Therefore, it is impossible to (judicially) know whether SISMI in fact cooperated with the CIA, and if such cooperation was the result of a policy of the Italian government. The head of SISMI at the time has always maintained that he was personally opposed to the rendition program, but that he could not prove this for reasons of state secrecy. Because of how the Constitutional Court interpreted the question of secrecy, Judge Magi had to suspend the proceedings against him and other SISMI agents, because the secrecy constituted a procedural bar to their prosecution. This renders it very difficult to comment on the responsibility of Italy, as a state, under international law. Judge Magi hints at the fact that ‘the hypothesis of an active involvement [of SISMI agents] in the abduction’ was justified at the start of the trial because of the evidence which had now become unusable. I will leave it to other international lawyers to establish how far some evidence which is inadmissible before a domestic court on grounds of state secrets could be used in an international context to establish the responsibility of a state under international law. My guess is that it probably could (Articles 3 and 32 ASR seem to go in that direction), but that no such international adjudication is likely to ever take place anyway. We thus have to content ourselves with the statement that the Abu Omar judgment seems to implicitly suggest that Italy may be an accomplice of the United States, rather than a victim of a violation of sovereignty by CIA agents.
Criminal responsibility and immunity from prosecution
Now I will move on to the issue of individual criminal responsibility. Quite apart from being internationally wrongful acts of one or more states, renditions may also constitute international or domestic crimes. However, neither the International Criminal Court, nor other International Criminal Tribunals have any jurisdiction over facts involving rendition, so any prosecution would be in a domestic court. International law, however, obliges states to criminalize and prosecute certain acts. These are what some call ‘international crimes of domestic implementation’ (as opposed to ‘pure’ international crimes); they may arise from both customary international law and treaty law. I have developed this question elsewhere (SSRN version here) in relation to the obligations of states to criminalize and prosecute torture incidental to renditions under the 1984 UN Convention Against Torture (CAT). In my view, this remains the international criminal law provision which is most relevant to renditions, because extraordinary renditions will almost invariably constitute acts of complicity in torture (namely, the torture occurring at destination). States parties to the CAT are under an obligation to prosecute or extradite any persons involved in renditions, as well as being under a more general obligation to proscribe torture and complicity in torture (or their equivalents) in their statute books. However, the question remains whether renditions are crimes as such, rather than in connection with their torturous consequences. A more direct route of prosecution will come into existence when the 2006 International Convention for the Protection of All Persons from Enforced Disappearance enters into force. It will oblige its member states to criminalize and prosecute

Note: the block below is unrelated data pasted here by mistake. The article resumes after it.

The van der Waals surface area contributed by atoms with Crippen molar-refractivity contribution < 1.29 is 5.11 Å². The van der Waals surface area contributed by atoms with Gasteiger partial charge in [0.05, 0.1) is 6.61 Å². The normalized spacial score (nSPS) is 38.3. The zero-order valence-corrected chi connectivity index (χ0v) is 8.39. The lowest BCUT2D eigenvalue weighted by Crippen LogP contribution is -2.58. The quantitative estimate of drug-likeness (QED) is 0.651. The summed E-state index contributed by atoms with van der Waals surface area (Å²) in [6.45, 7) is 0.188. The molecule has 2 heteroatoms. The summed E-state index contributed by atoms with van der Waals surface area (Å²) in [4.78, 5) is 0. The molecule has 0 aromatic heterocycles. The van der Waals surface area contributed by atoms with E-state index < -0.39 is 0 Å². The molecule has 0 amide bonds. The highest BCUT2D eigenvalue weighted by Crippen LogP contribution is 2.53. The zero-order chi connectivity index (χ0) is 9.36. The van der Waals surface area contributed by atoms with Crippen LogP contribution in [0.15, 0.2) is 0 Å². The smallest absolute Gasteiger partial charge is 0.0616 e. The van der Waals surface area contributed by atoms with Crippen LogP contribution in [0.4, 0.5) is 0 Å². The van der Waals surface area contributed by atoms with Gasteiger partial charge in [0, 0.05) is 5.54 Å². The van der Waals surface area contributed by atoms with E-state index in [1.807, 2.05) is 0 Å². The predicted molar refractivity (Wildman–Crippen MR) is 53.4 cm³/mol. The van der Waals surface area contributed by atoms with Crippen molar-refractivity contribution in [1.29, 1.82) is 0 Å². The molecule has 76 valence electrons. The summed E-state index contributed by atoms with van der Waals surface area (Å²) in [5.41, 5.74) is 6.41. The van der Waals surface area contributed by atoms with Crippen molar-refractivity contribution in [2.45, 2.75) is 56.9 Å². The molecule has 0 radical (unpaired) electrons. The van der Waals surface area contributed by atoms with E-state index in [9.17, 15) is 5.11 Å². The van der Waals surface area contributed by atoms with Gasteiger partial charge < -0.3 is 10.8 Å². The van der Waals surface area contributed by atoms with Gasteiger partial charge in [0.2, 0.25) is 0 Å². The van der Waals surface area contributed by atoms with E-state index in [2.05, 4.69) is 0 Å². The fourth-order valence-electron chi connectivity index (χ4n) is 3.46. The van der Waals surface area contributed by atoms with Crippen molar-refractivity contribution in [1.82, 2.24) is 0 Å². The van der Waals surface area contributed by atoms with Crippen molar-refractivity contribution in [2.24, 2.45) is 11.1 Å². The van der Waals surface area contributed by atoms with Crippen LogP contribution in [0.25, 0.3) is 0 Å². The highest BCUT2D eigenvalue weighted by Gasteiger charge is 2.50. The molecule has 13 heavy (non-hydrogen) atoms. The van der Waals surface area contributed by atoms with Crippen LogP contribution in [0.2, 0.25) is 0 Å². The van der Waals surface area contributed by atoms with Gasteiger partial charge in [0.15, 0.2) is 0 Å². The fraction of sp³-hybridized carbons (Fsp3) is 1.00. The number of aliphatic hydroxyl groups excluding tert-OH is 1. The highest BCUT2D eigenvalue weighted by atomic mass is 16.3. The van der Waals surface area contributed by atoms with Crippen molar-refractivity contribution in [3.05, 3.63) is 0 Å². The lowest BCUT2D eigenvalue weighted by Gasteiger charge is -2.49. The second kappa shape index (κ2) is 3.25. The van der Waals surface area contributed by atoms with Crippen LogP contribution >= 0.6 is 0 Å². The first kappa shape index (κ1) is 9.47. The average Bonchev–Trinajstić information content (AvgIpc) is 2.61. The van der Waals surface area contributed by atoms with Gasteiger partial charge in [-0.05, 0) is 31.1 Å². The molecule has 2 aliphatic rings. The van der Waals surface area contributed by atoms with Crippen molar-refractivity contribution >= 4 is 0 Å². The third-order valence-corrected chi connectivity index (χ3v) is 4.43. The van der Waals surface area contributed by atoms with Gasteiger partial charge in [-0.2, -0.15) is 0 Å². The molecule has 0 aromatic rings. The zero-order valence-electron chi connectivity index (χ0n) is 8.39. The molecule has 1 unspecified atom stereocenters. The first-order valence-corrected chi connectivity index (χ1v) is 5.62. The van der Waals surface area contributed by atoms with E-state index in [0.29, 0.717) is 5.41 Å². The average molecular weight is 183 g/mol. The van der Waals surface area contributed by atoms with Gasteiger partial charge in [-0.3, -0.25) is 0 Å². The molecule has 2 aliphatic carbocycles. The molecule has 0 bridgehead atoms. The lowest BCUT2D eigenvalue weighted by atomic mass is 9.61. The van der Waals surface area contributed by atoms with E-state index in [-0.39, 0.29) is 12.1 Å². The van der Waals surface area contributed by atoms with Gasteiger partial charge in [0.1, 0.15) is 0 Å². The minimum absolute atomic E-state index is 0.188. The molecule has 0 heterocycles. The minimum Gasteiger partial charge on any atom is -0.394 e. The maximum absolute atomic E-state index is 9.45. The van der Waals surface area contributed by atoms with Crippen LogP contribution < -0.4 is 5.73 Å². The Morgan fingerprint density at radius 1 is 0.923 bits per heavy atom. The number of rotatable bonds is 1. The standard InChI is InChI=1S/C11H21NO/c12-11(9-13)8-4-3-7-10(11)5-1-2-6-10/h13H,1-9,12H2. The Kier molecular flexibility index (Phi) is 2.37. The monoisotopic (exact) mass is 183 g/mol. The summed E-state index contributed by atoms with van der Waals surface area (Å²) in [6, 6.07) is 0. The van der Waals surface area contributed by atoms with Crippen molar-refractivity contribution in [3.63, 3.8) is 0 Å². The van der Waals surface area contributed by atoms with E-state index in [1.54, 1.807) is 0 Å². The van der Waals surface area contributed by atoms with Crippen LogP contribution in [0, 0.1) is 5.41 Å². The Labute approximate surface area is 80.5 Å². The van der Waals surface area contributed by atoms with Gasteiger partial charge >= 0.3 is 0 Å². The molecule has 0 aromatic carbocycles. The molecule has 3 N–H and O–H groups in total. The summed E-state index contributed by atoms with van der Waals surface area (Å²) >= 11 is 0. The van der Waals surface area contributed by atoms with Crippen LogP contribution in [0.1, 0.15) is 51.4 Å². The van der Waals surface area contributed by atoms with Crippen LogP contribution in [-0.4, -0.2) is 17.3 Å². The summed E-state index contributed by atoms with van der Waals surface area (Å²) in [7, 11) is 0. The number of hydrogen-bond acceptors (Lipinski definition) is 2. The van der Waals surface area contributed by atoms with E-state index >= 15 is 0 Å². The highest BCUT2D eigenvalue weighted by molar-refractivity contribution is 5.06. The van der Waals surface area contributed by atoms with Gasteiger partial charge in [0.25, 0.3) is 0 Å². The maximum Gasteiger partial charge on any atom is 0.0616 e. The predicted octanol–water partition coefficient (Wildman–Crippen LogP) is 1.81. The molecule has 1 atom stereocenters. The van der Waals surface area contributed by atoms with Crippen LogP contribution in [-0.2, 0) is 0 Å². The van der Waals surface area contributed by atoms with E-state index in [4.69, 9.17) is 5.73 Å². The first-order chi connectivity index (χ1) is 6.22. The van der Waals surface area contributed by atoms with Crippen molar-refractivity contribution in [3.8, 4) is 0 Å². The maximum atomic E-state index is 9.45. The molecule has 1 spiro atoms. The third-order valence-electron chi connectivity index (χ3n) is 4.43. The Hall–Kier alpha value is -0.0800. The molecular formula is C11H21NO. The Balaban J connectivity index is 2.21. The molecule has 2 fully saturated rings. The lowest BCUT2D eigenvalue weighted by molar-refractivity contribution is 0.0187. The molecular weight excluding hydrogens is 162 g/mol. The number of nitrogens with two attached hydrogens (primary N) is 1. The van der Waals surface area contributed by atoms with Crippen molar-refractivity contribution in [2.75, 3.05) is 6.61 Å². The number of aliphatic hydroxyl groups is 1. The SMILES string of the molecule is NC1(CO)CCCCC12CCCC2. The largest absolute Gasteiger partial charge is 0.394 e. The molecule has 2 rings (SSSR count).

the arrest, detention, abduction or any other form of deprivation of liberty by agents of the State or by persons or groups of persons acting with the authorization, support or acquiescence of the State, followed by a refusal to acknowledge the deprivation of liberty or by concealment of the fate or whereabouts of the disappeared person, which place such a person outside the protection of the law. (Article 2).